That Masters victory was one of only five wins for Woods in 2001. He was still the best player on the tour, winning two more events than his closest competitor, raking in well over $5 million in winnings, and winning the Vardon Trophy for the lowest stroke average on the tour, but he was not as dominant as he had been in the previous two years. After Woods won the first two majors, the Masters and the U.S. Open, in 2002 many people expected him to win the single-season Grand Slam, but he was foiled by foul weather at the British Open. He shot an eighty-one in thirty mile-per-hour winds and
a pouring rain on Saturday at that event, which put him out of contention.
The Best Golfer, Period
In the complicated world of American race relations, Woods has often been frustrated by others' attempts to pigeonhole him neatly into one racial category, African-American. Woods is in fact more Asian than anything else: his mother is half Thai, one quarter Chinese, and one-quarter white, and his father is half black, one-quarter Chinese, and one-quarter Native American. Woods identifies strongly with his mother's Thai heritage, and is offended that others insist on overlooking it. He is also annoyed that some people believe that, by virtue of his background, he owes anything to any particular ethnic group. Early in Woods's career, when interviewers would ask him questions about whether he saw himself as a role model for young black or minority golfers, he would reply that, no, he saw himself as a role model for all young golfers. For Woods, racial politics are nothing but a sideshow to what he really has to offer the world: his skill as a golfer. As a teenager, when many in the media dubbed him the "Great Black Hope" of the golf world, he often declared, "I don't want to be the best black golfer. I want to be the best golfer, period."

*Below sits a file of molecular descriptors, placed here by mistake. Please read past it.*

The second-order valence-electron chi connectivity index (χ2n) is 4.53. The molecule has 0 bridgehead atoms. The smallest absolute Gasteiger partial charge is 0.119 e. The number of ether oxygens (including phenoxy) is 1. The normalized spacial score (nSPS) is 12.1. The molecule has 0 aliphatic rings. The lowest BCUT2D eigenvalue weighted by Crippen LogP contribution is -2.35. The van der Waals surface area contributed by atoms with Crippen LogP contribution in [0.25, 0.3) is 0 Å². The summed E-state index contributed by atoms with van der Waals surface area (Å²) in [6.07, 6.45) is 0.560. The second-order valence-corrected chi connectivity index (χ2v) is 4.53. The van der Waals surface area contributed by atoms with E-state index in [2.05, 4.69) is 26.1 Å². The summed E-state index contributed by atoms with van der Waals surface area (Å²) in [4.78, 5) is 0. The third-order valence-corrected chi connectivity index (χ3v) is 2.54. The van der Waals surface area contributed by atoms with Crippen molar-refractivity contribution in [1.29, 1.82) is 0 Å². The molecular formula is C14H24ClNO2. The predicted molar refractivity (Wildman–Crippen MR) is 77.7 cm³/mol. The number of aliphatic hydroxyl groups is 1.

Now that Woods has achieved his goal of being the best golfer in the world, his immense popularity is bringing a diverse crowd of new fans to a sport that was previously perceived as being only for well-off white men. Although Woods does not want social issues to overwhelm his athletic achievements in the public mind, he is happy to see the love of golf extend to more segments of the American public. This is the goal of the Tiger Woods Foundation, to introduce to golf children who might otherwise never have tried the game. As Woods explained at a press conference in 2000, "America is the melting pot of the world. We have all the different ethnic races, religious choices. I just want to make golf look like that. If that's one thing I can have, that's one thing I really want to have happen."
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Rosaforte, Tim, and John Hawkins. "A Star Is Worn." Golf World (November 10, 2000): 28.
Russell, Geoff. "History Maker: How Nike Deal Makes Woods Highest Paid Athlete of All Time." Golf World (September 22, 2000): 2.